12th-13th century, Tibet, Achala, bronze, private collection, photo on Nagel Blue Achala may have a fierce yaksha appearance with wrathful ornaments…
… or a human one (with a third eye) and princely accessories. He may be kneeling on one knee (often the left one in Tibet, the right one in Nepal), in which case there is no victim under him.
Or he may be standing on Ganapati or on 2 victims. He normally bites his lower lip with his upper fangs, as can be clearly seen on this example. We will note the skimpy and tight-fitting tiger skin loin cloth (see the page on Wrathful Deities in the left hand side of this blog).
15th century, Tibet, Achala, bronze (copper alloy), private collection, on Hardt (p. 41).The victims are not depicted here.
A singular Achala with the effigy of a buddha (likely to be Akshobhya) on top of his flaming hair, standing on two victims atop a 12th or 13th century-style lotus base, brandishing a sword in his right hand and holding a (missing) lasso slightly away from him, instead of before his heart as would be expected. He is adorned with snakes including a long one across his chest worn as a sacred cord.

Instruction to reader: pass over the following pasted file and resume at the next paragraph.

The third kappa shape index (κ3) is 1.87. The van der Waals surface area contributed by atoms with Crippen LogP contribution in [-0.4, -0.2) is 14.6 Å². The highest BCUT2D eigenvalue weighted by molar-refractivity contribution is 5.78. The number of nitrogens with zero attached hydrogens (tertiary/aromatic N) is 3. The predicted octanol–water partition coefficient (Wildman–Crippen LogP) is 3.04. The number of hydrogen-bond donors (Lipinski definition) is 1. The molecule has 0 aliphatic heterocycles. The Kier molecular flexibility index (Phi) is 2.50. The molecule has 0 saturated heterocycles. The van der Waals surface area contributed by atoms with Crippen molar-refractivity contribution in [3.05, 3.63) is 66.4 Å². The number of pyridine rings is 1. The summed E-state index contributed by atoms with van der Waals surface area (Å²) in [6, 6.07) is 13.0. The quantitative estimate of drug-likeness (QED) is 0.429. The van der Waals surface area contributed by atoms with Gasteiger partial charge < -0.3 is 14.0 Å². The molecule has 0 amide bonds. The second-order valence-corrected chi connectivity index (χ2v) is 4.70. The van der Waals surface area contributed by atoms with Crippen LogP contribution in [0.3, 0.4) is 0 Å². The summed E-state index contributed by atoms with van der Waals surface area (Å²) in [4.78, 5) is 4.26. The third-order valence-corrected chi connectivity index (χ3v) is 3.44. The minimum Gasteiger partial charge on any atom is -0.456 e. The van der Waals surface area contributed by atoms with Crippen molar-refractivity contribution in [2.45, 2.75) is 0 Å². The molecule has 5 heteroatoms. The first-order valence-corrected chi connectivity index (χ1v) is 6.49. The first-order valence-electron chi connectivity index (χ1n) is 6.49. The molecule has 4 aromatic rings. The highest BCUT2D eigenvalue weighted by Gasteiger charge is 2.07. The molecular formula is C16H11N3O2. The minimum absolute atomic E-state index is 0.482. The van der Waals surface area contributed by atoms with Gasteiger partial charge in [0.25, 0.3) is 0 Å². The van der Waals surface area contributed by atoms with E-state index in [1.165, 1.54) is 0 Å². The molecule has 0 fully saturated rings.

16th century, Tibet, Achala and consort, stone, private collection, photo by Holly’s International.Chandamaharoshana Achala with one head and two hands, in which he holds a sword and a noose, half kneeling and half crouching, in embrace with his consort, who has both legs around his waist and holds a skull cup and a flaying knife. The above has a human appearance and wears princely accessories.
This one has a fierce yaksha appearance and is adorned with snakes. His consort wears bone ornaments.